Wednesday, October 26, 2011

Halloween Trickery, or Things that Glow Under Black Lights

At work, we have a black light. We also have water beads (aka, water marbles, warblettes, Orbeez, and many other names). We also have a quinine solution. In other words, I work at a pretty awesome place.

Quinine Soaked Water Beads Under Black Light
We soaked the water beads in our quinine solutions until they swelled (though not as much as they swelled in regular water and we're not sure why yet--that will require more experimenting) and then we held them under the black light, hoping that they'd absorbed the quinine, which glows under black light.
There are about 1/3 the size of beads soaked in plain water
Indeed, we had little glow-under-black-light pearls.

Fantastic. We plan to make up a whole bunch of these and put them in a glass bowl or vase of some sort and keep them under a black light in honor of Halloween. Who wouldn't love this*? We also plan to make petroleum jelly glow under black light (smiley faces have been on the back of my hand for several days), write things with yellow highlighters in the black light area. If only we had an emperor scorpion...

Look closely! Little halos around the spots!
But we do have bananas--whether we'll use them on Halloween, I don't know (but it would be pretty excellent to do so just because it's something that most people in the U.S. have easy access to). I wouldn't have guessed bananas glow under black light, but that's exactly what happens (you didn't expect me to somehow still make this food related, did you?). As the chlorophyll breaks down, it releases fluorescent chlorophyll carabolites. As brown spots start to appear, little blue halos form around the dying tissues (aka those brown spots). The bananas I had access to didn't show this super-well, but for your viewing pleasure, I've included an image.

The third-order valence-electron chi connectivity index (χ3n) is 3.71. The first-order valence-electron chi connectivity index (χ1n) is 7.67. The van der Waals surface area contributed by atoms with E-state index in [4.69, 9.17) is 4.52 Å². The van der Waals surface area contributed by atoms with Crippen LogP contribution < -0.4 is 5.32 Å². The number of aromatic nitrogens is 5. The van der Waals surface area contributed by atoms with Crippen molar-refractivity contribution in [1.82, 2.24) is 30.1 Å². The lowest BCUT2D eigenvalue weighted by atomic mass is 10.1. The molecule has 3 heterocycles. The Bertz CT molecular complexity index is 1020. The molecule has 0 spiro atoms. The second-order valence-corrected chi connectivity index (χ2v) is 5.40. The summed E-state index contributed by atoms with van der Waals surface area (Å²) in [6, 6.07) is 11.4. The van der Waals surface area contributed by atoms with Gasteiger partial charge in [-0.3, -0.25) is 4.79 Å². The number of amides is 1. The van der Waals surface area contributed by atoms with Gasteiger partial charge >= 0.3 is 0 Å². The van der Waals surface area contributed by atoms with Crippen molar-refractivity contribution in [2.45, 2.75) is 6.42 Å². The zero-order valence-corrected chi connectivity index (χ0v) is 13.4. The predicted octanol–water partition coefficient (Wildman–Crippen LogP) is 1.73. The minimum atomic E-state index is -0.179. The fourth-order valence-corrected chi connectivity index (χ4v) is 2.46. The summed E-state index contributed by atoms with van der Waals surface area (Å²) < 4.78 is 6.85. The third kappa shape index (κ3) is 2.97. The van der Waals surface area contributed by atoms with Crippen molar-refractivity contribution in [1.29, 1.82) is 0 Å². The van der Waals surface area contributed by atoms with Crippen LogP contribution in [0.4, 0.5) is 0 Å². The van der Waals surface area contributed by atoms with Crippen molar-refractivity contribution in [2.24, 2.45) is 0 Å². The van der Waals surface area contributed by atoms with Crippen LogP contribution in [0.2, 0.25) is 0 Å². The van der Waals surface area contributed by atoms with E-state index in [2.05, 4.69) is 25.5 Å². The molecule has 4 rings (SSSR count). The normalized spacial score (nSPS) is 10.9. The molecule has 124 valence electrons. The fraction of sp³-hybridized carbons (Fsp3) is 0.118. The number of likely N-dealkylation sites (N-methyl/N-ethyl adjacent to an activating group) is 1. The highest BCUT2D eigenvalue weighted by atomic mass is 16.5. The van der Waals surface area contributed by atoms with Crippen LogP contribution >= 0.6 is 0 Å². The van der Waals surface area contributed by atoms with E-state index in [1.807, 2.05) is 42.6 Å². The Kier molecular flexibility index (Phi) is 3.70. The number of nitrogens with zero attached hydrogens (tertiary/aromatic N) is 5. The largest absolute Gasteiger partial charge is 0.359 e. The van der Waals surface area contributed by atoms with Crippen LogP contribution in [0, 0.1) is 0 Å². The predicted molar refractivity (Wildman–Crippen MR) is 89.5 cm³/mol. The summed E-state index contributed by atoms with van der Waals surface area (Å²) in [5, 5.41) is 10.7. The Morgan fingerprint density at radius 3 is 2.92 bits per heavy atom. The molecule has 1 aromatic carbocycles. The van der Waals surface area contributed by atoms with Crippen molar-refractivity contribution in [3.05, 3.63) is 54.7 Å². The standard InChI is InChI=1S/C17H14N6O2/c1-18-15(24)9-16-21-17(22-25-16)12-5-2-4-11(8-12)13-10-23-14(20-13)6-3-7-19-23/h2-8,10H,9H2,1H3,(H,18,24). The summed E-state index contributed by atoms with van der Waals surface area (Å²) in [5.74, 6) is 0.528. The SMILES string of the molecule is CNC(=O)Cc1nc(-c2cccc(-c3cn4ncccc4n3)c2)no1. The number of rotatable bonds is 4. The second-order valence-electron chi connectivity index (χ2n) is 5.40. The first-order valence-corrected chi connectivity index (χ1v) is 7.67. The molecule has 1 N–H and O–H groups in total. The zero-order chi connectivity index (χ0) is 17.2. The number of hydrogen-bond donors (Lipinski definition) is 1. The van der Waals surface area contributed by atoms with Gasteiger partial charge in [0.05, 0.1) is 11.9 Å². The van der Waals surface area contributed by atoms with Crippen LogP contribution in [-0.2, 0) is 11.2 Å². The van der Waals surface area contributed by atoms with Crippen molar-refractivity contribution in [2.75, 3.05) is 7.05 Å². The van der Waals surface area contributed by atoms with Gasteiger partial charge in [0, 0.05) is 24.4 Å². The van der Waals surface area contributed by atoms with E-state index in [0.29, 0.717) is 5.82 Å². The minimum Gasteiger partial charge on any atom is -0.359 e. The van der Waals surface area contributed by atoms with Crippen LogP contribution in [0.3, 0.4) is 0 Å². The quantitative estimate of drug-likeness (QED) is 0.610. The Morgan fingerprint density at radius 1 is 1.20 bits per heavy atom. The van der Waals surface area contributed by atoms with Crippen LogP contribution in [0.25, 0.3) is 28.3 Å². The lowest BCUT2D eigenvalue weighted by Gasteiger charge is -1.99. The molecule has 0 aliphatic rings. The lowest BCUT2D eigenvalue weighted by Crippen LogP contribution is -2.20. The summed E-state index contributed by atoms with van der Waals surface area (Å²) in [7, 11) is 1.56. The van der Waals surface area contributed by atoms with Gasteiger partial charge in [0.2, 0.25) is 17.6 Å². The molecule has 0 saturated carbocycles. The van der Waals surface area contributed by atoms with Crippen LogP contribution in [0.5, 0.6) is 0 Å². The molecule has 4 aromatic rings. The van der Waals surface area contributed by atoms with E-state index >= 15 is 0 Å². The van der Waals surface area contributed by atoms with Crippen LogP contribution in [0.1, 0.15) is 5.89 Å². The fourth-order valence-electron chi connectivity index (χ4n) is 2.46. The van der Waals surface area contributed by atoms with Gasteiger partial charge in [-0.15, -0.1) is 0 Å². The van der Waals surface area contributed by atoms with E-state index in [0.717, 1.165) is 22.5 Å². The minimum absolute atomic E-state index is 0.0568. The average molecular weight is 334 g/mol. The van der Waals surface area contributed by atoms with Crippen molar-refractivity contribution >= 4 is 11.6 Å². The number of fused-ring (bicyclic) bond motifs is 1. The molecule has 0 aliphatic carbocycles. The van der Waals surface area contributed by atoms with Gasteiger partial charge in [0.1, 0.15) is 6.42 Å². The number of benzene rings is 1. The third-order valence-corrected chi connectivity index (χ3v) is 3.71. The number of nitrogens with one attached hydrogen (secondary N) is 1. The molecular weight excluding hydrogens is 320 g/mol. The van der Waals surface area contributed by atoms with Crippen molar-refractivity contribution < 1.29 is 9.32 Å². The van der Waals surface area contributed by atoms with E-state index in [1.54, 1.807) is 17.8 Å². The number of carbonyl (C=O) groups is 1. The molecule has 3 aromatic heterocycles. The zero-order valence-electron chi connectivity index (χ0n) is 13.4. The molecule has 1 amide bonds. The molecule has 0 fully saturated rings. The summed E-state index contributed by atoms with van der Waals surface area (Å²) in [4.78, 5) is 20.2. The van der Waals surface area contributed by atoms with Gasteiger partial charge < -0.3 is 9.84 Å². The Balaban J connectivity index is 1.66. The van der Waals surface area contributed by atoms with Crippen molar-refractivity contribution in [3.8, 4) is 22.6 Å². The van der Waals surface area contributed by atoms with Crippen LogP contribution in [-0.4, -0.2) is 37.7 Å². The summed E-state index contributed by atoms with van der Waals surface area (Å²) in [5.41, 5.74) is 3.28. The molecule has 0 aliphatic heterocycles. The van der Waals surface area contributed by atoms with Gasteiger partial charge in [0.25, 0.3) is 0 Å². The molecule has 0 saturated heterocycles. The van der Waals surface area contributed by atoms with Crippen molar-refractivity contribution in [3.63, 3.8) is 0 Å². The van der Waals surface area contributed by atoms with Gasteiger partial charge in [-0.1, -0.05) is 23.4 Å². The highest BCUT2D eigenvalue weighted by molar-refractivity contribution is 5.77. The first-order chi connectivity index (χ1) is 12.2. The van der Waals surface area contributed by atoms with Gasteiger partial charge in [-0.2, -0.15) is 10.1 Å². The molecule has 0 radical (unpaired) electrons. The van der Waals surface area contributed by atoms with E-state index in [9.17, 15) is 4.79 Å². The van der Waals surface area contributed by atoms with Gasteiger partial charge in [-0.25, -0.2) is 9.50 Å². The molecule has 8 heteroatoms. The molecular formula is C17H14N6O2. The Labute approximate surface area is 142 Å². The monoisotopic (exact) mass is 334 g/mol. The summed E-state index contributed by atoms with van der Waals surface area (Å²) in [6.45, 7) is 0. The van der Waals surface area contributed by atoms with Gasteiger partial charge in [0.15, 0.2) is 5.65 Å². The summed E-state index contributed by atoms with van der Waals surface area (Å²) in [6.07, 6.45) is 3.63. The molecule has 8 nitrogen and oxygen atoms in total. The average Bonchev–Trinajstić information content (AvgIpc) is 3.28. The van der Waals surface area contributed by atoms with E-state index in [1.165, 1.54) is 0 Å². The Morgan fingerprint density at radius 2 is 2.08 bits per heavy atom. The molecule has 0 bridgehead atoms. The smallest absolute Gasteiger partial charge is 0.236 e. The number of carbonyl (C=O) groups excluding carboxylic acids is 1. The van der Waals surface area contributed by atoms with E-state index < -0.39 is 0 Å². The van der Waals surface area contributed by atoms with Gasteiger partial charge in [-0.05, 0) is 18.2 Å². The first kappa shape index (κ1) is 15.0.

In other fun news about food under black lights, we had broccoli in the work fridge and under a black light it glows a dark red--to dark for me to get a clear picture of, but if you've got dark, leafy greens (or cruciferious greens) and a black light, you should put them under it. I'm thinking that this would be a pretty sweet party trick -- put the salad under a black light (who needs it to be Halloween?) and watch your guests reactions.

Glowing pyramid of water beads
*If you're planning to do something similar, make sure you give the water beads (or even just use them as "eyeballs" for blindfolded storytelling or a "what's in the bowl?" game) at least 8 hours to soak and absorb liquid.

No comments:

Post a Comment